poignant

Frank O'Hara's: A Step Away From Them

The structure of this poem may look random, the details--Coca-Cola signs, hours of the day, objects seen in store windows--are seemingly trivial, but in O'Hara's imaginative reconstruction of New York City, everything is there for a purpose. We might note, to begin with, that the speaker's thought processes constantly return to images of life, vitality, animation, motion. From the "hum-colored / cabs" to the skirts "flipping / above heels," everything is in motion. Even the sign above Times Square "blows smoke over my head, and higher / the waterfall pours lightly."

But what particularly delights the poet is the paradox of heat and motion: no matter how hot the New York streets, their life force remains intact:

                                            . . .A  Negro stands in a doorway with a  toothpick, languorously agitating.  A blonde chorus girl clicks: he  smiles and rubs his chin....

At this point, "everything suddenly honks," and the moment ("12:40 of / a Thursday") is endowed with radiance.

Just as the Negro's languorous agitation forces the observer to pay special attention, so he finds "great pleasure" in the conjunction of opposites of "neon in daylight" or in the absurd tableau of the lady unseasonably wearing foxes, who "puts her poodle / in a cab." Such unexpected juxtapositions are pleasurable because they allow the poet, who remains essentially "A Step Away from Them," from the blondes, Puerto Ricans, and laborers on the Avenue, to create new patterns in space, new compositions of color, texture, and light.

But the vibrancy of the lunch hour would not seem special if the poet did not remember, near the end of the poem, those of his friends--Bunny, John Latouche, and Jackson Pollock--who can no longer perceive it. The faint undertone of death, captured in the final image of the Manhattan Storage Warehouse, soon to be torn down, qualifies the poet's response and heightens his awareness of being alive. The poem has, in short, been moving all along to the central recognition of the affinity of life and death, to the perception that death is, as it was for Wallace Stevens, the mother of beauty. The poet's knowledge that he is only "A Step Away from Them," from the fate his artist friends have met, makes the final glass of papaya juice and the awareness that his "heart"--a book of Reverdy's poems--is in his pocket especially precious and poignant. Death, in short, is always in the background, but the trick is to keep oneself on top of it, to counter despair by participating as fully as possible in the stream of life.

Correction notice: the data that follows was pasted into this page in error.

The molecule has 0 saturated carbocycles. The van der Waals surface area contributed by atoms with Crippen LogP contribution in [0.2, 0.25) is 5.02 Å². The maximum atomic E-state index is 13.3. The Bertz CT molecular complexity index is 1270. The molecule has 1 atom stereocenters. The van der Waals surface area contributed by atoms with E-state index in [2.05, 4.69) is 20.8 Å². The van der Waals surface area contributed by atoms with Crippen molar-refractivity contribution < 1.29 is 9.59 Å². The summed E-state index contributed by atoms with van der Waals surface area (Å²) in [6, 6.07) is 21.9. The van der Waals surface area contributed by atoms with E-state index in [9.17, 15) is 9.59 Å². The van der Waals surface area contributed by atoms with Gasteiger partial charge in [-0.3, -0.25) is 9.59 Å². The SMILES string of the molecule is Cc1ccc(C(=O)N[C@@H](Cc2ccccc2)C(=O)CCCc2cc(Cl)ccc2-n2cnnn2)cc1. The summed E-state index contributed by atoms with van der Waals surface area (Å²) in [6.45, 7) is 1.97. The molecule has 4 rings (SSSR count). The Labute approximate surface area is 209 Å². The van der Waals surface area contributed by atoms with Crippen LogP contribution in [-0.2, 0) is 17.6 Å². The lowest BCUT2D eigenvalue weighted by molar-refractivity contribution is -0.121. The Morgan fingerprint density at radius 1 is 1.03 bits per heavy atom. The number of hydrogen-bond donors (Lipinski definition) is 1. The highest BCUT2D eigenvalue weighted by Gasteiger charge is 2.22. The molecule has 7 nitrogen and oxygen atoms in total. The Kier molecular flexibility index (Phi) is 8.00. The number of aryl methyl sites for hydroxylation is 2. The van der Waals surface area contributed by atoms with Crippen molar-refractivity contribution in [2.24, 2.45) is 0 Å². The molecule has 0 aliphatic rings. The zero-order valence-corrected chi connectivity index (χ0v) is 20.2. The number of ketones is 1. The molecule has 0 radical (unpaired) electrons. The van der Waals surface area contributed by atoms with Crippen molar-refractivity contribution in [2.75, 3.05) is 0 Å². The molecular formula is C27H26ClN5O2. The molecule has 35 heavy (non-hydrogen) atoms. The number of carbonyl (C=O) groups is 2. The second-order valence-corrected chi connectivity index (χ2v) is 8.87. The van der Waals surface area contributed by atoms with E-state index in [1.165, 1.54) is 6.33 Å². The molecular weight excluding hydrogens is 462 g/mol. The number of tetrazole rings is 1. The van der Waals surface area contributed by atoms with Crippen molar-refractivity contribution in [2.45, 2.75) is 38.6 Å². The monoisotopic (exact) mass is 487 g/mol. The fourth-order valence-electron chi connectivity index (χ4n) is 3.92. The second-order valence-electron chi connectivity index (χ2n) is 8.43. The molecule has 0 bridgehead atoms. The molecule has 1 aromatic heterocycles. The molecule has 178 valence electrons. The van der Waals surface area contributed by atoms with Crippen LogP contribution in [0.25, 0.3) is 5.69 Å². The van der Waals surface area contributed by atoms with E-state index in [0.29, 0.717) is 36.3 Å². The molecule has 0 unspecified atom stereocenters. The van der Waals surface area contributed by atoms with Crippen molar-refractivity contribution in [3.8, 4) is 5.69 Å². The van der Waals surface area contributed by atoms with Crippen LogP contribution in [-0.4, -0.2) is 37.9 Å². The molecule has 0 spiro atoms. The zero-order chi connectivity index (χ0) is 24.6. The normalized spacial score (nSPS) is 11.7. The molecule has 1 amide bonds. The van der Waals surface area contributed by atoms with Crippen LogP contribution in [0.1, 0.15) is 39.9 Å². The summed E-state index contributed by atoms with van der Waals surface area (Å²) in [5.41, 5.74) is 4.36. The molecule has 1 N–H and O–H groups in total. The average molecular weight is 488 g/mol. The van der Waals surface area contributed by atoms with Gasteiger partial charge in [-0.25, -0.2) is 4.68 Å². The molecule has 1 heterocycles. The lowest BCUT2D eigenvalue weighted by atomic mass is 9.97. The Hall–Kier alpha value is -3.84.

Of course "A Step Away from Them" would be spoiled if it included any statement as bald, abstract, and pretentious as the one I have just made, and indeed the only place in the poem where O'Hara is perhaps guilty of such a lapse is in the question, "But is the / earth as full as life was full, of them?," a question which did not need to be asked because its answer was already implicit in the poem's network of images....

Jeredith Merrin: On "In the Waiting Room"

In the Waiting Room," for example, carries simplicity of language to its extreme in an extremely unnerving situation. Very carefully, in the most prosaic phrases, times and places are labelled: "In Worcester, Massachusetts"; "I said to myself. three days/and you'll be seven years old"; "it was still the fifth/of February, 1918." In one way, the language of this poem seems to suggest that one can make the terrifying and strange normal and orderly by putting ordinary words in ordinary places. In another way, it suggests (by its halting, anxious flatness and its flashes of menacing imagery) that just beneath the individual attempt at rational arrangement or domestication is intractable otherness, ready to erupt like the volcano pictured in the dentist's office copy of the National Geographic. The child in the waiting room appears orphaned (no mother or father enters the picture, only her "foolish aunt"), and this makes her attempt to domesticate the strange particularly poignant--even more so when we remember that Elizabeth Bishop herself was brought up not by her parents but by an assortment of relations. The grave and literate child in this poem, like the oddly whimsical and studiously plainspoken adult in "Crusoe in England," is obviously an autobiographical figure. And "The War" mentioned at the end of "In the Waiting Room" evokes Bishop's embattled poetic stance, just as Crusoe's fashioning of makeshift entertainments and tools suggests her poetic fashioning. [. . .] [T]he almost-seven-year-old Elizabeth in "In the Waiting Room" experiences not a Wordsworthian sense of cosmic embrace, but rather the alternating terrors of a centripetal force that squashes her together with other people (her aunt, whose scream "from inside" seems to be her own, the woman in the National Geographic Magazine with "awful hanging breasts") along with a centrifugal force that threatens to spin her off "into cold, blue-black space." As the emphasized name later in the poem makes clear, the precocious female minor in "In the Waiting Room"--with her sensitivity to language and interest in reading, her acute powers of observation and her anxiety about growing up a woman--is a prefiguration of the adult poet or "minor female Wordsworth." Elizabeth Bishop looks back in this poem (in what will be her final book) on her anxious and overwhelmed child self with still-fresh empathy, but with the assurance and control of the accomplished artist.

From An Enabling Humility: Marianne Moore, Elizabeth Bishop, and the Uses of Tradition. New Brunswick: Rutgers UP, 1990. Copyright © 1990 by Jeredith Merrin.